Using human genetics and functional genomics to understand inherited heart disease
Prof Hugh Watkins leads the Inherited Heart Muscle Diseases Group. The group uses a broad range of approaches to discover the underlying effects of rare genetic variants that cause inherited heart disease. We principally focus on cardiomyopathies which affect more than 1 in 500 people globally. Cardiomyopathies are hidden killers and can cause sudden cardiac death without warning. Research from the group has changed the way we care for patients and families with cardiomyopathy over the last two decades. We have helped to establish the first NHS diagnostic laboratory for genetic cardiac diseases in the country, provided data that has made genetic testing the standard of care in the most recent European Guidelines on the treatment of cardiomyopathy, and developed new technology to study myocardial disease (such as cardiac imaging). Discoveries from the laboratory have helped establish some of the most fundamental molecular and cellular mechanisms that underlie different forms of cardiomyopathy and these are informing novel treatments. The group has extensive breadth of expertise, consisting of several collaborating principle investigators (linked below), each with their own distinct project interests. Research aims include:
- Searching for genetic variants in patients and families to define novel syndromes and enable better genetic diagnosis of the known ones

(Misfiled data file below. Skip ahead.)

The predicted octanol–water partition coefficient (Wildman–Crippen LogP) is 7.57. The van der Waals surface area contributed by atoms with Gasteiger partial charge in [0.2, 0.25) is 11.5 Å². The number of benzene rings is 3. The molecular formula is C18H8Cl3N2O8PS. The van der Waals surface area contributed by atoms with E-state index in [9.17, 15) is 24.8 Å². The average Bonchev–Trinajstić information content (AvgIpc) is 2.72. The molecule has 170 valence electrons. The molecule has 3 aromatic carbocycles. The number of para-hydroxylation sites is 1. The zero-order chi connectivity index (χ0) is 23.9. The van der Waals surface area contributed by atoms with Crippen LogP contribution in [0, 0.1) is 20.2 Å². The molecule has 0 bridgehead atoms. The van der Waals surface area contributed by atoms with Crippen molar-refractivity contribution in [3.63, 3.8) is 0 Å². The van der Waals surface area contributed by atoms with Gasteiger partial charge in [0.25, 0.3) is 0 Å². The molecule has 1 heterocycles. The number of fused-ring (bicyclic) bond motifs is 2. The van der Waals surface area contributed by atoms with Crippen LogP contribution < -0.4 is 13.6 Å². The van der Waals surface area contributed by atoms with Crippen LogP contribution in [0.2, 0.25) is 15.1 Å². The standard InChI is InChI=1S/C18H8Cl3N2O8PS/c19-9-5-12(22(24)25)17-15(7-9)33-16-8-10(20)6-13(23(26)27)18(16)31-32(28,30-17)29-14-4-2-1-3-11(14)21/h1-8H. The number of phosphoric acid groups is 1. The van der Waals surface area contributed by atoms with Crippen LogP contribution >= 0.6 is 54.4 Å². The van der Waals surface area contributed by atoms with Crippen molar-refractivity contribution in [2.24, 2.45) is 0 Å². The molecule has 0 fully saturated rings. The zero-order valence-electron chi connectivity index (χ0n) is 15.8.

- Develop next generation sequencing to better characterise complex genetic backgrounds in disease and learn to use whole genome sequencing optimally in practice
- Functionally characterise new mutations and disease genes using gene editing in iPS derived cardiomyocytes and model organisms
- Model myocardial disease and assess the fundamental molecular mechanisms that cause cardiac remodelling with a focus on defining therapeutic targets
- Employ advances in cardiac imaging to diagnose and monitor changes in cardiac form and function
- Develop and rigorously test novel pharmaceutical agents and treatment paradigms
To facilitate this our group has an extensive network of collaborators both within and outside the Radcliffe Department of Medicine. Together, we from a multidisciplinary team consisting of clinicians, scientists and support staff, who all have a singular goal of understanding and treating inherited cardiac diseases.
Genetic Susceptibility to Coronary Artery Diseases
Prof Watkins also leads a research group investigating common variants in susceptibility genes for coronary artery disease, now the main cause of premature mortality worldwide, in the Wellcome Trust Centre for Human Genetics in collaboration with Prof Martin Farrall.
With colleagues in Oxford (Profs Farrall and Collins) and in Europe (Prof Hamsten, Karolinska) we assembled the large scale case:control collections needed to tackle this challenge. This has led to leadership roles in the major national and international consortia (the C4D Consortium and the CARDIoGRAMplusC4D Consortium). Our collaborative studies have led to the identification of numerous novel common susceptibility variants for coronary artery disease risk that appear to operate independent of known risk factors and pathways. Early clinical inferences derive from Mendelian Randomisation approaches, in collaboration with colleagues in CTSU (Profs Clarke and Hopwell), for example evidence that lipoprotein Lp(a) levels are causally related to coronary disease risk.
This work is now entering an exciting phase where we can use functional genomic tools to understand new biology, thus drawing on some of the approaches we have developed in our Mendelian genetic work and collaborating with groups in RDM with vascular biology expertise (eg Channon, Douglas and Tzima groups).